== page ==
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Even decades later, the music, choreography and effect of 'West Side Story' are hard to resist

By Philip K. Scheuer

EDITOR’S NOTE: On Oct. 18, 1961, “West Side Story” hit movie theaters. To commemorate the anniversary of that event, here is the original Los Angeles Times review of the film.

“West Side Story” will be the American picture to watch at Oscar time, for it restores something of the glory that was Hollywood — and Academy voters are a chauvinistic bunch. And glory is the word, even though all of the story takes place amid the bricks and pavements of a New York slum — shot partly “on-location,” but mostly in a slum city virtually re-created at Goldwyn studio by Boris Leven.
...

In a Sunday Calendar preview Oct. 29 of “West Side Story” I observed that its effect was like being hit by a ton of those same bricks. Its impact as a stage play was as disturbing as it was shattering, and now everything has been magnified countless times in Panavision 70 and Technicolor on the spreading screen at the Chinese Theater, where the production had its benefit premiere Wednesday night.

Is the impact correspondingly greater? The first impression one gets is that it is all too self-conscious to be real — as, in an astonishing series of views of its skyline from a helicopter, Daniel Fapp’s camera makes all of Manhattan serve as its opening set before zooming down on the school playground where the Jets and Sharks, the “heroes” of our tale, are just beginning to strut their sinister stuff.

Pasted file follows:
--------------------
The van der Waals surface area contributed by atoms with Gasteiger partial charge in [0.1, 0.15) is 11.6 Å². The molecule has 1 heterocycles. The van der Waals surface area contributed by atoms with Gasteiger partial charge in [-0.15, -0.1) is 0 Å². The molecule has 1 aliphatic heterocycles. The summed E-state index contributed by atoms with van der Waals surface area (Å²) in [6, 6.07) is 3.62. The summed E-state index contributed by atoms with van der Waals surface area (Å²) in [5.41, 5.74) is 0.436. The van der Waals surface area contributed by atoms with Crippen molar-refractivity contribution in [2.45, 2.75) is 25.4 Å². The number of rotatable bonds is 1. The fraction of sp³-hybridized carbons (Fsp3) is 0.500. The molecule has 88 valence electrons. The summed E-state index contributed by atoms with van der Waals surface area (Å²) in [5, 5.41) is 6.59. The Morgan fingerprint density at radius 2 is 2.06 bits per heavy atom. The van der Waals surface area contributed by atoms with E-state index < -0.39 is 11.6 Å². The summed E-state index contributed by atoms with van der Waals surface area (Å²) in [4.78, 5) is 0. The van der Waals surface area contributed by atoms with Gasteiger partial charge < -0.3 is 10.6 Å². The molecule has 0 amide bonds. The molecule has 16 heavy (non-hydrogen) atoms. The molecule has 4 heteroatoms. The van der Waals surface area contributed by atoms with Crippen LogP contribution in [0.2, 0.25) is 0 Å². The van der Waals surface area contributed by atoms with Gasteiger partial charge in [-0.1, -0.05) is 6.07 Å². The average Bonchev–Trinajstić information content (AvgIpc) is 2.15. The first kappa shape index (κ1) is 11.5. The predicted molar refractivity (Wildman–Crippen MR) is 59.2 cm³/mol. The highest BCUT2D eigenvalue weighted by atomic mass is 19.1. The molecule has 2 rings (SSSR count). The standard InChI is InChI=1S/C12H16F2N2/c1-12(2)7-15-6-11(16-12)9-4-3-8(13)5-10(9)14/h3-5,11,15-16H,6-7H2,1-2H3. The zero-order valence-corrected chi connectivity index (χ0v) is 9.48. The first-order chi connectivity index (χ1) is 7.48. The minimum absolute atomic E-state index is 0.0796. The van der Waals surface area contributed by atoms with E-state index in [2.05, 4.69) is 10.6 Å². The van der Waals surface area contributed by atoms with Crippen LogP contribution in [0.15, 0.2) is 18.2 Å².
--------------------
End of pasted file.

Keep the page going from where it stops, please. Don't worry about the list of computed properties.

As one who had seen the play, I experienced, again, all my original amazement at the intricacy and artfulness of Jerome Robbins’ gravity-defying choreography — but this was still “theater.” Just where I became personally involved is hard to say, but it was probably during the Dance at the Gym, at which Tony and Maria, the Romeo and Juliet of the tragedy, first meet. Robbins and co-director Robert Wise make this an enchanted and enchanting moment indeed as the pair have eyes only for one another; the other dancers misted out.

I daresay most spectators will also find the pull of this film irresistible. The — hardest — problem faced by its adapters must have been one of intangibles — how to make an essentially ballet-opera form believable as realistic cinema — and they have all but licked it. “West Side Story” never quite shakes off an aura of pretentiousness but its portentousness is stronger and that is all to the good. For this is ominous drama, and its climaxing rumble (led up to in the brilliant counterpoint of “Tonight”), the later council of the panicked Jets in garage (“Cool”) and the final gun-play in the darkened playground are harsh and frightening commentaries on the whole tragedy of juvenile delinquency.

The Leonard Bernstein score is harsh too, though it has its lyrical passages in “Maria,” “I Feel Pretty” and other songs (arias?) as sung, at least ostensibly, by Natalie Wood as Maria, Richard Beymer as Tony, Rita Moreno as Anita and the rest. Both Miss Wood and Miss Moreno are permitted to work up fine fervors in their acting, and they come through. Beymer is too pretty-boy to persuade us that he could have been co-founder of the Jets; his mooning over Maria is more believable.

The faces that linger longest in the memory, however, are the members of the two gangs — mocking, thoughtlessly cruel, almost too alien to be pitiable. Standouts are George Chakiris, saturnine leader of the Puerto Rican Sharks; Russ Tamblyn, Jets’ chief; Tucker Smith as Ice, Tony Mordente (Action) and Jose De Vega (Chino). Their “Gee, Officer Krupke!” while murderously funny, will make your blood run cold; their “Cool,” even colder.

The few adults around include Simon Oakland and William Bramley, coppers, and Ned Glass as Doc.